Despite the impact of Strom Arwen Network Rail has successfully demolished and replaced the bridge over the railway at Lynebeg, south of Inverness on the Highland Mainline between Perth and Inverness.
The work was part of supporting work ahead of the dualling of the A9 between Tomatin and Moy.
In continuous working across 78 hours from last Friday night until Tuesday morning, the 1884 Victorian masonry structure was demolished and replaced with a 660 ton twin-track concrete box structure.
The construction team overseen by the BAM Nuttall, Atkins Mouchel Joint Venture used a Self-Propelled Modular Transporter (SPMT) system to carry the structure from the site compound, where it was constructed offline over a 10-week period, before manoeuvring the massive 660-ton structure several hundred meters along the B1954 and sliding it to its final position.
Two 750-ton cranes then lifted seven concrete wingwalls, which were also constructed on site, into position before the railway was fully reinstated and checked ahead of re-opening to traffic early on Tuesday morning.
The new bridge will strengthen, safeguard, and futureproof the route for the long-term including dealing with the weight and volume of traffic which passes over it on a daily basis and accommodating any potential future double-tracking of the line.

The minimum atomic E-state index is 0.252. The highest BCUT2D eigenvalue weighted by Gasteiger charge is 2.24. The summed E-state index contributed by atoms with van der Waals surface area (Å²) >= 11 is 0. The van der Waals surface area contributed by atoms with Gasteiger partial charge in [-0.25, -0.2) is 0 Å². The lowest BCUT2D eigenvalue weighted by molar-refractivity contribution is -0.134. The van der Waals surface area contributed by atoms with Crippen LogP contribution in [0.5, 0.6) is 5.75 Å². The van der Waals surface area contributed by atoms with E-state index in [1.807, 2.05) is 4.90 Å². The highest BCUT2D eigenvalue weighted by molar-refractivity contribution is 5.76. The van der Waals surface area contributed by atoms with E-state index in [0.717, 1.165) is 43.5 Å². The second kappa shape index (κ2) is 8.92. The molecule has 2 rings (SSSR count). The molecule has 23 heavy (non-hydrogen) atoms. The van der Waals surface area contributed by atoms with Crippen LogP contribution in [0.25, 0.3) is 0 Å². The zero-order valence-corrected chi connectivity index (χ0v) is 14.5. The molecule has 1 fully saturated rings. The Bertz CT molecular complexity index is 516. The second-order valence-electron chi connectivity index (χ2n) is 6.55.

During the same 78-hour possession, a 1200x800mm pre-cast box culvert and a 900mm twin wall plastic culvert under the track were also installed at two locations to accommodate the forthcoming A9 works.
Billy McKay, Network Rail’s Programme Manager for the Lynebeg bridge replacement works, said: “We are delighted that the work to replace the bridge at Lynebeg was completed successfully and the railway re-opened to traffic as planned – despite terrible weather conditions and the impact of Storm Arwen.
“The installation was complex due to requirement to remove the existing railway infrastructure including cabling, track and the embankment, before the concrete bridge could be pushed into its final position. And all against the clock due to the need to reinstate and re-open the line to traffic at the end of the possession
“As well as upgrading the railway bridge, the team is delighted to have played a part in supporting the future dualling of the A9“.
Works will continue on site for several weeks to complete the new structure, including cladding the concrete wing walls with the recovered stone from the original stone arch bridge which was constructed as part of the Highland Mainline in 1884.
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